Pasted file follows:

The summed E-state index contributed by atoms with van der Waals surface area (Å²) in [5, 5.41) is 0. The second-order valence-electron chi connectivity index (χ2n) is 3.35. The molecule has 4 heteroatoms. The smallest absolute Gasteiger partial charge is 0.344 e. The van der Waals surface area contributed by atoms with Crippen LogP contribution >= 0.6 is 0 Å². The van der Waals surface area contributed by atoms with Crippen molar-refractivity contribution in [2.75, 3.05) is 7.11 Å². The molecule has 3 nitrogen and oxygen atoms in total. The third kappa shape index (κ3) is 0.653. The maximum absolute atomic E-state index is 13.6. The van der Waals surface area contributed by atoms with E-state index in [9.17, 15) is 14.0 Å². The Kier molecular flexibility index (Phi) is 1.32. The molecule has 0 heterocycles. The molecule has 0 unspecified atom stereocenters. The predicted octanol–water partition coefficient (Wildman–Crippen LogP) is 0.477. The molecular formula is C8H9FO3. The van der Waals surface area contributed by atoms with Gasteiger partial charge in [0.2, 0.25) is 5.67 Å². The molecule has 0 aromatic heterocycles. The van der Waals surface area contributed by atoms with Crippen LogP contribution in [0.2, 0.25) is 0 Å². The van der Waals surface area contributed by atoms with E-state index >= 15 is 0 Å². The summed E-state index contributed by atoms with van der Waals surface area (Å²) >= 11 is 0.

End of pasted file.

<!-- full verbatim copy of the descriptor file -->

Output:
The summed E-state index contributed by atoms with van der Waals surface area (Å²) in [5, 5.41) is 0. The second-order valence-electron chi connectivity index (χ2n) is 3.35. The molecule has 4 heteroatoms. The smallest absolute Gasteiger partial charge is 0.344 e. The van der Waals surface area contributed by atoms with Crippen LogP contribution >= 0.6 is 0 Å². The van der Waals surface area contributed by atoms with Crippen molar-refractivity contribution in [2.75, 3.05) is 7.11 Å². The molecule has 3 nitrogen and oxygen atoms in total. The third kappa shape index (κ3) is 0.653. The maximum absolute atomic E-state index is 13.6. The van der Waals surface area contributed by atoms with E-state index in [9.17, 15) is 14.0 Å². The Kier molecular flexibility index (Phi) is 1.32. The molecule has 0 heterocycles. The molecule has 0 unspecified atom stereocenters. The predicted octanol–water partition coefficient (Wildman–Crippen LogP) is 0.477. The molecular formula is C8H9FO3. The van der Waals surface area contributed by atoms with Gasteiger partial charge in [0.2, 0.25) is 5.67 Å². The molecule has 0 aromatic heterocycles. The van der Waals surface area contributed by atoms with Crippen LogP contribution in [0.2, 0.25) is 0 Å². The van der Waals surface area contributed by atoms with E-state index >= 15 is 0 Å². The summed E-state index contributed by atoms with van der Waals surface area (Å²) >= 11 is 0.